Daddy, Please Don’t Die

My son asked me not to die. In a quiet voice he looked at me and told me that he didn’t want me to. I don’t think that I’ll ever forget that night. It was December of 2004. We had finished opening Chanukah gifts and lying in his big boy bed. Just a few weeks away from turning four, he looked at me and said please don’t die.

The thought of dying without getting a chance to see him grow up was heartbreaking to me. I couldn’t imagine not seeing this little boy become a man and couldn’t imagine who would teach him how to become one. It was shocking to me because until that point I didn’t think that it had ever occurred him that one day his parents would be gone. He was too young to understand death, so why would it ever occur to him to apply it to me.

I know, it was naive and foolish on my part to think so- but that is what I thought. So when it happened it really threw me for a loop. I was glad that it was dark so that he couldn’t see me choke up or the tears in my eyes. When I think back on that moment I can see some of it more objectively than I once did because 2004 was a very tough year. It was the year that my own father almost died and I suspect that played a role in how I reacted.

This is all tied in with why I wrote A Father’s Blessing. There is a purpose, a rhyme and a reason to all of this. These posts aren’t written for self indulgent reasons or sheer sentimentality. They are a living record of my life and those I love. These are fragments of my life, moments in time that are frozen in memory. They’re a chronicle that one day I will pass along to the children so that they have something hard and tangible to remember me by. So that they know that their father loved them fiercely and so they see some of the thoughts, ideas, fears and feelings that make me who I am.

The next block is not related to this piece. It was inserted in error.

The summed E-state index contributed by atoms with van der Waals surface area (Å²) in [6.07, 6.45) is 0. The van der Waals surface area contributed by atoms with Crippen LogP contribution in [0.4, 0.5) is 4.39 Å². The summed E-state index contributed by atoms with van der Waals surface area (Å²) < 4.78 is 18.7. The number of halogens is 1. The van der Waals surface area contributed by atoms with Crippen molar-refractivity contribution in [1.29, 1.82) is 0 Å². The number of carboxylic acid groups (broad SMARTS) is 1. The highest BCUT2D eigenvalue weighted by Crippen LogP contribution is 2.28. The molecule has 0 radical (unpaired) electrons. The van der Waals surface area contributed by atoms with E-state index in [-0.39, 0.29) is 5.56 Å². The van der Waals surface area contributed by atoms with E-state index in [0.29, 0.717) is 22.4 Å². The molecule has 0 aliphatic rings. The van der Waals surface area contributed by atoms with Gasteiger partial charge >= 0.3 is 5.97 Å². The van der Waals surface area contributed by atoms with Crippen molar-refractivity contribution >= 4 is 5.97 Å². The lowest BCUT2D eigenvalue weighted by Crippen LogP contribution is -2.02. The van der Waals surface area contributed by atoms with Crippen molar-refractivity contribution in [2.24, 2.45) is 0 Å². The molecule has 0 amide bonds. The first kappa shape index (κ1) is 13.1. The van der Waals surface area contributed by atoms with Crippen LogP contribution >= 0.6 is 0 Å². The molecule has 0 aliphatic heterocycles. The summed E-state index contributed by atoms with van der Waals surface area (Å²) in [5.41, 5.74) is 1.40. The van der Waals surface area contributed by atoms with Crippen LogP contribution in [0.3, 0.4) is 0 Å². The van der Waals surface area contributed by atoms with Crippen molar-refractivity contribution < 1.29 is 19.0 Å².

And on a selfish level they provide that forum in which I can collect my thoughts and try to understand what it is I think or feel. So that I can take a look back at those moments and smile or frown at the tapestry of life I am creating. The parade of endless images are part of what I use to pay homage to that which deserves the notoriety.

But it would be wrong of me not to include my daughter in this discussion because the dark haired beauty has talked about this too. I remember her screams. Daddy You Died. That was what she said, in her soft voice. I remember holding her while she sobbed on my shoulder and doing my best to calm her down.

That moment has been on my mind more than a few times recently. People who are dear to me have very sick fathers and though they are grown women, mothers of their own children I hear the sadness in their voices. I hear their fear and I feel for them. I don’t think that we ever reach a place where we don’t want to have our parents in our lives.


“You made a promise to me and I going to see that you stick to it,” is what he said. I looked at him and smiled. He told me that he was serious and I nodded my head. The little boy who asked me not to die is long gone and now a big boy who has the same name has taken his place.

I stare at this boy and see hints of the little boy he was and shows a few signs of the pre-teen he is soon to become. Not long before this boy had asked me not to play basketball with the guys. I understood why he was asking and in truth part of me wanted to stay- but I told him that I couldn’t because exercise is too important.

It is not an easy request to turn down. The decision to play isn’t done without considering how that impacts him. Basketball is very important to me. It is part of how I maintain my sanity and part of how I fight the battle of the bulge.

When he asked it touched several chords for me. I made him a promise 6 years ago to try my best to stay healthy so that I would be around for as long as possible. So when he talked about keeping promises that is what he was referring to.

Still, between work and school there are limited hours that we can spend together. It is part of why I try hard to find time to take the kids out separately. It doesn’t have to be a long time and it doesn’t have to be anything special. 

Truth is that sometimes I take them on errands with me because I know that even though it may not be fun stuff it is still time spent together. This parenting thing is a three ring circus that never quits. The thing is that in the circus the clown gets some down time. He doesn’t have to worry about juggling all day and night long. The lion tamer comes out of the cage once in a while.

But being a parent, that never stops. I am not complaining I knew that the job was dangerous when I took it. 😉

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